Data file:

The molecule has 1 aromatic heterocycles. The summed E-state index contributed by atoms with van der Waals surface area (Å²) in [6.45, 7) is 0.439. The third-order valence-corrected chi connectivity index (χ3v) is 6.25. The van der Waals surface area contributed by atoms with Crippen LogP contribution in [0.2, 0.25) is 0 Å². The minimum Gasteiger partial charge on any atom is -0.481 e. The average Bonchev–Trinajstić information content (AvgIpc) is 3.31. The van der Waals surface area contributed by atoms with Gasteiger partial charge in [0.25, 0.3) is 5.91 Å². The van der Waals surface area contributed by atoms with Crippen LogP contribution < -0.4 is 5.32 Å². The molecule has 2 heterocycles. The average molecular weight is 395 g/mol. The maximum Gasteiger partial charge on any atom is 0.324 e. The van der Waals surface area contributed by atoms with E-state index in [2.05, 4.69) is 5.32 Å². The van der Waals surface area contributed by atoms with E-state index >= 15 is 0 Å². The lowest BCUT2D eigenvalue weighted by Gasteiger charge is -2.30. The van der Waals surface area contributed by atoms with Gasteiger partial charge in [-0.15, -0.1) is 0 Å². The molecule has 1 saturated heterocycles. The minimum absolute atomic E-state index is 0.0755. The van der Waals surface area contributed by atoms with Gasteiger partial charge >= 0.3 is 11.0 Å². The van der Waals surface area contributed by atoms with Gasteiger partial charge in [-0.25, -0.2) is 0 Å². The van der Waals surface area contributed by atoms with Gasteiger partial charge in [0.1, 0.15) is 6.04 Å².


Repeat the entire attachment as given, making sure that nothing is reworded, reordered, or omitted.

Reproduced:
The molecule has 1 aromatic heterocycles. The summed E-state index contributed by atoms with van der Waals surface area (Å²) in [6.45, 7) is 0.439. The third-order valence-corrected chi connectivity index (χ3v) is 6.25. The van der Waals surface area contributed by atoms with Crippen LogP contribution in [0.2, 0.25) is 0 Å². The minimum Gasteiger partial charge on any atom is -0.481 e. The average Bonchev–Trinajstić information content (AvgIpc) is 3.31. The van der Waals surface area contributed by atoms with Gasteiger partial charge in [0.25, 0.3) is 5.91 Å². The van der Waals surface area contributed by atoms with Crippen LogP contribution < -0.4 is 5.32 Å². The molecule has 2 heterocycles. The average molecular weight is 395 g/mol. The maximum Gasteiger partial charge on any atom is 0.324 e. The van der Waals surface area contributed by atoms with E-state index in [2.05, 4.69) is 5.32 Å². The van der Waals surface area contributed by atoms with E-state index >= 15 is 0 Å². The lowest BCUT2D eigenvalue weighted by Gasteiger charge is -2.30. The van der Waals surface area contributed by atoms with Gasteiger partial charge in [-0.15, -0.1) is 0 Å². The molecule has 1 saturated heterocycles. The minimum absolute atomic E-state index is 0.0755. The van der Waals surface area contributed by atoms with Gasteiger partial charge >= 0.3 is 11.0 Å². The van der Waals surface area contributed by atoms with Gasteiger partial charge in [-0.25, -0.2) is 0 Å². The van der Waals surface area contributed by atoms with Gasteiger partial charge in [0.1, 0.15) is 6.04 Å².